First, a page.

Friday, 5 February 2010

In defence of pharmaceutical industry

I have no time to follow the new on a regular basis, but I always have the time to check the best Paleo-related blogs. Methuselah has made me aware of a recent BBC File on 4 broadcast on pharma industry:

It is good that such things get the attention of the media, all for the public good. But you have to see it in perspective.

Pharma industry is probably the most regulated of all. The number of hurdles in developing a new drug is beyond belief. There is scrutiny at every step. Of course, things happen sometimes because of negligence, sometimes because of greed. But the industry is there to make money.

Now consider the public health experts on a mission to make us live healthier lives on a low fat, high carb diet. What is the level of evidence in official recommendations? Where is the scrutiny? Hundreds, maybe thousands of people gained weight on Seroquel, millions are getting fat and diabetic on the official healthy diet.

A book "The Big Fat Lies" has just come out written by a British lawyer Hannah Sutter. It accuses the Food Standards Agency and its experts with conflicts of interest of making people fat, which essentially translates into more disease and more death.

Did BBC comment on this book, or at least on the evidence it contains? Each day many new people are getting diabetic and die, yet according to Google News, only Daily Mail covered the story, which can actually turn some people off reading the book.

All in all, I think that pharma industry is probably the most ethical off them all, if you consider food, transport (safety, pollution, cosmic radiation on flights), telecom (radiation), cosmetics (unfounded claims, safety, cost), clothing and shoes (chemicals, effect on posture), plastics (leaching), paints, agriculture (hormone disrupting pesticides), etc.

Also, the common conspiracy argument that Big Pharma dwells on the disease and is even interested in more people getting more and more diseased simply does not hold. With less obesity, diabetes, cancer, hypertension and arthritis the companies would simply be developing more lifestyle drugs, perhaps more gene therapies, perhaps more effort would go into longevity research (e.g. how to counter cross-linking Maillard chemicals), sports physiology research. There would always be room for improvement and profit.

Now, eat me alive :)

By the way, the Sutter book is excellent when you realise that it has been written from a lawyer's point of view. It is also an easily read summary of current low carb thinking. The author is not, however, an expert in nutrition and is not aware of nuances, such as oxidation of cholesterol and fats, omega-6 (recommenting nuts as super food) or intermittent fasting (recommending NOT to skip breakfasts). But this book is a gem and I hope things will change quite soon, i.e. in 20-30 years. For Big Pharma now is the time to start thinking strategically about the change in demand which is inevitable.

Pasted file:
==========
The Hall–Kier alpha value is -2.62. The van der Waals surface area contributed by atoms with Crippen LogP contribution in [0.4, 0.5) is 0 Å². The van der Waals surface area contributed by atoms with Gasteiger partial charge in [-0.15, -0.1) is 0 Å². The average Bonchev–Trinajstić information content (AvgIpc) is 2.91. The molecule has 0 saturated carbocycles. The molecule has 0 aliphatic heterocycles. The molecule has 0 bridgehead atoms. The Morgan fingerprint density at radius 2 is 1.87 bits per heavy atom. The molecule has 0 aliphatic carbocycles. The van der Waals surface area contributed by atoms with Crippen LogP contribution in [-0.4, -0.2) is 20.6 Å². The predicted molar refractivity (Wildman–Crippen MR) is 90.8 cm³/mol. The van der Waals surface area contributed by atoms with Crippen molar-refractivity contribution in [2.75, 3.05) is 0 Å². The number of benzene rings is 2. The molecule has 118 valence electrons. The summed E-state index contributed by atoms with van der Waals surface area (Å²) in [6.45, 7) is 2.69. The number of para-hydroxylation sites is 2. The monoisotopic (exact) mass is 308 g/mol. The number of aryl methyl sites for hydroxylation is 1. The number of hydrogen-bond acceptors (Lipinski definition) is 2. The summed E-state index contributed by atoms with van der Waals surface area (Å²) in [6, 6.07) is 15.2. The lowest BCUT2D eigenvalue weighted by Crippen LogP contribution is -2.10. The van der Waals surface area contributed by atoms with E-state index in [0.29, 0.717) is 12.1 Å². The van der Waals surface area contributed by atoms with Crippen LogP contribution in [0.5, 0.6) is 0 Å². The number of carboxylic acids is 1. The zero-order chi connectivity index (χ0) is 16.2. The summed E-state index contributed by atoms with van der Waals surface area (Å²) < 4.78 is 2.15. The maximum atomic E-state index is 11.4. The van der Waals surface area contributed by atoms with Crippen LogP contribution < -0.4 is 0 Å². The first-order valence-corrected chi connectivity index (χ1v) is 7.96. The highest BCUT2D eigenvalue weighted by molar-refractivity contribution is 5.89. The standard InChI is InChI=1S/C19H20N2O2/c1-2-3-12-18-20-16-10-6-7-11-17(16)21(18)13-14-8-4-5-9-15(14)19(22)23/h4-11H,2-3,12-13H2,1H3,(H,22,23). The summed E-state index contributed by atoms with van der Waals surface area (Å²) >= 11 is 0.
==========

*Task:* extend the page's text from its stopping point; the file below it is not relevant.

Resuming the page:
1. The pharmaceutical industry in the UK must be the total opposite of the US companies. In fact, uttering the words "ethical" and "pharmaceutical companies" in the US is against the law since people hearing those words together invariably choke. The pharmaceutical companies only goal is to make as much money as they can, regardless of the long term effect on society.

    For example, I love how they perform clinical studies. They first get a big group of people and disqualify most who would actually need the medication. They then perform "pre-testing" with a low dose of the medication they wish to study and eliminate any subjects who experience adverse reactions. They then move to the actual study, running it in as short a time frame as possible to shown any "beneficial" effects and to minimize any long-term effects. They then publish the study if and only if the study is favorable to their product. If it isn't, they bury it.

    If a medication is first of its kind, the market potential can be in the billions of dollars and every second counts. As a former pharmacist, I saw again and again new drugs being touted as safe and effective even though the longer term risks hadn't been adequately characterized. After several years, some of them displayed alarming side effects, but only after the company had made millions and millions of dollars.

    In the US, the primary customer of the Food and Drug Administration is not the citizen. It is the pharmaceutical industry.

    Evidence-based medicine is great if one is careful to separate fact from fiction. There's a term for those who can't make the distinction; it's called delusion.

  2. Pharma companies are profit driven just like any other corporations. Driven ONLY by profit? Perhaps, but that would have to apply to any other large company in any other industry, particularily a public company owned by whoever wants to make more profit.

    The unethical things happen, whether in the US or UK, and perhaps even more abuses can be listed. All I was saying was that we have to see that in perspective. True, drugs have side effects, but think of side effects of sugar, gluten, sitting position, high heel shoes (this is serious stuff), pesticides (hormone disrupting chemicals). Think about other industries and their greed. Think about the profit driven mass media who ignore the most important things and dwell on marginal stories. Media are probably the worst, since they give people an illusion that they know and need not search more.

    Would governemts do it better? Whould they develop better drugs? I doubt it. The nutritional guideleines are largely produced by government. As long as people are not forced to take any drugs or follow any specific diet, then we can use our brains to find out what is best for us.